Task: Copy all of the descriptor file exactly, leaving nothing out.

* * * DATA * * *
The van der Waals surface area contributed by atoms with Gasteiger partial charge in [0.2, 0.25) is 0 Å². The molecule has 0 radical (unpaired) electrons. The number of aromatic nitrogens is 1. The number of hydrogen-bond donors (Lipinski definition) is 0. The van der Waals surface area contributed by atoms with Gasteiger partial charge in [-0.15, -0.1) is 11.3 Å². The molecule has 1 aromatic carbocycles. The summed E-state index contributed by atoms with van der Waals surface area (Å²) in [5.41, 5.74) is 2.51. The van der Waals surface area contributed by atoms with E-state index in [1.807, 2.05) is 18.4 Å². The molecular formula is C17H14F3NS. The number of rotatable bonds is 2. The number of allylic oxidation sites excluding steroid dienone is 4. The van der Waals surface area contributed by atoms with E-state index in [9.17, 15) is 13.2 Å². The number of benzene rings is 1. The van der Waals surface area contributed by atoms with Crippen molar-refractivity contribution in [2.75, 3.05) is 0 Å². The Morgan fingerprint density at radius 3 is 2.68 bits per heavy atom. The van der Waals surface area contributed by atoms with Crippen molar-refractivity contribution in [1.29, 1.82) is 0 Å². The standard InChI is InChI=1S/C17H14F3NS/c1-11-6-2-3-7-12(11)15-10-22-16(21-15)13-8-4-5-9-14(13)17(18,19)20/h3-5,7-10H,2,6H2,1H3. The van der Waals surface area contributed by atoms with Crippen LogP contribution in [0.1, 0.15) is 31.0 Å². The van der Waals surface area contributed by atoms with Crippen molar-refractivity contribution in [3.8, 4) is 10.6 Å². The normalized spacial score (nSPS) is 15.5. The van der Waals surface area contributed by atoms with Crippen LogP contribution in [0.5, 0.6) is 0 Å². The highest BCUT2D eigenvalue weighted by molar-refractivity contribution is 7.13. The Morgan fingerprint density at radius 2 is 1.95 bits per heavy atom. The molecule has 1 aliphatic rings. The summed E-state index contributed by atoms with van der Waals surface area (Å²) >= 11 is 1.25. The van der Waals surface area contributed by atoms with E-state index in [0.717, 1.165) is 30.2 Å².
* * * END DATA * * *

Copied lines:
The van der Waals surface area contributed by atoms with Gasteiger partial charge in [0.2, 0.25) is 0 Å². The molecule has 0 radical (unpaired) electrons. The number of aromatic nitrogens is 1. The number of hydrogen-bond donors (Lipinski definition) is 0. The van der Waals surface area contributed by atoms with Gasteiger partial charge in [-0.15, -0.1) is 11.3 Å². The molecule has 1 aromatic carbocycles. The summed E-state index contributed by atoms with van der Waals surface area (Å²) in [5.41, 5.74) is 2.51. The van der Waals surface area contributed by atoms with E-state index in [1.807, 2.05) is 18.4 Å². The molecular formula is C17H14F3NS. The number of rotatable bonds is 2. The number of allylic oxidation sites excluding steroid dienone is 4. The van der Waals surface area contributed by atoms with E-state index in [9.17, 15) is 13.2 Å². The number of benzene rings is 1. The van der Waals surface area contributed by atoms with Crippen molar-refractivity contribution in [2.75, 3.05) is 0 Å². The Morgan fingerprint density at radius 3 is 2.68 bits per heavy atom. The van der Waals surface area contributed by atoms with Crippen molar-refractivity contribution in [1.29, 1.82) is 0 Å². The standard InChI is InChI=1S/C17H14F3NS/c1-11-6-2-3-7-12(11)15-10-22-16(21-15)13-8-4-5-9-14(13)17(18,19)20/h3-5,7-10H,2,6H2,1H3. The van der Waals surface area contributed by atoms with Crippen LogP contribution in [0.1, 0.15) is 31.0 Å². The van der Waals surface area contributed by atoms with Crippen molar-refractivity contribution in [3.8, 4) is 10.6 Å². The normalized spacial score (nSPS) is 15.5. The van der Waals surface area contributed by atoms with Crippen LogP contribution in [0.5, 0.6) is 0 Å². The highest BCUT2D eigenvalue weighted by molar-refractivity contribution is 7.13. The Morgan fingerprint density at radius 2 is 1.95 bits per heavy atom. The molecule has 1 aliphatic rings. The summed E-state index contributed by atoms with van der Waals surface area (Å²) >= 11 is 1.25. The van der Waals surface area contributed by atoms with E-state index in [0.717, 1.165) is 30.2 Å².